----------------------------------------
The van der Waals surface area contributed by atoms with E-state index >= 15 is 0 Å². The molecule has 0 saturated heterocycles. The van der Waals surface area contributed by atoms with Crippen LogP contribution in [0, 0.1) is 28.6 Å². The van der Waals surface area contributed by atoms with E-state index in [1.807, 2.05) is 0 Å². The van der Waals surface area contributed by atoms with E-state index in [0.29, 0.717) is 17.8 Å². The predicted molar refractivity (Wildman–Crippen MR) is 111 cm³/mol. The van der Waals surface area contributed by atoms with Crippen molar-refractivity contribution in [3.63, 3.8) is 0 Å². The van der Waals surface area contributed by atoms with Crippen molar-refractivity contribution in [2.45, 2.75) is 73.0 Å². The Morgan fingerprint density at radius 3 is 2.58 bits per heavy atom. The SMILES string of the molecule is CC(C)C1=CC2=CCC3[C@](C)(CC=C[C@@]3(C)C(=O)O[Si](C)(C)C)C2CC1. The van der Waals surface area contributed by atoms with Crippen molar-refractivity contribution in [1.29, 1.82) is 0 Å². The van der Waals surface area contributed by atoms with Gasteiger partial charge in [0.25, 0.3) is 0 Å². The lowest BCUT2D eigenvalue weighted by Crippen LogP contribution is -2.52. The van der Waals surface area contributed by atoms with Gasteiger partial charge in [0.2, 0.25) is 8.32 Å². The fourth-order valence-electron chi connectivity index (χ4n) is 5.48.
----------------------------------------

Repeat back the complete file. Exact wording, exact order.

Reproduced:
The van der Waals surface area contributed by atoms with E-state index >= 15 is 0 Å². The molecule has 0 saturated heterocycles. The van der Waals surface area contributed by atoms with Crippen LogP contribution in [0, 0.1) is 28.6 Å². The van der Waals surface area contributed by atoms with E-state index in [1.807, 2.05) is 0 Å². The van der Waals surface area contributed by atoms with E-state index in [0.29, 0.717) is 17.8 Å². The predicted molar refractivity (Wildman–Crippen MR) is 111 cm³/mol. The van der Waals surface area contributed by atoms with Crippen molar-refractivity contribution in [3.63, 3.8) is 0 Å². The van der Waals surface area contributed by atoms with Crippen molar-refractivity contribution in [2.45, 2.75) is 73.0 Å². The Morgan fingerprint density at radius 3 is 2.58 bits per heavy atom. The SMILES string of the molecule is CC(C)C1=CC2=CCC3[C@](C)(CC=C[C@@]3(C)C(=O)O[Si](C)(C)C)C2CC1. The van der Waals surface area contributed by atoms with Crippen molar-refractivity contribution in [1.29, 1.82) is 0 Å². The van der Waals surface area contributed by atoms with Gasteiger partial charge in [0.25, 0.3) is 0 Å². The lowest BCUT2D eigenvalue weighted by Crippen LogP contribution is -2.52. The van der Waals surface area contributed by atoms with Gasteiger partial charge in [0.2, 0.25) is 8.32 Å². The fourth-order valence-electron chi connectivity index (χ4n) is 5.48.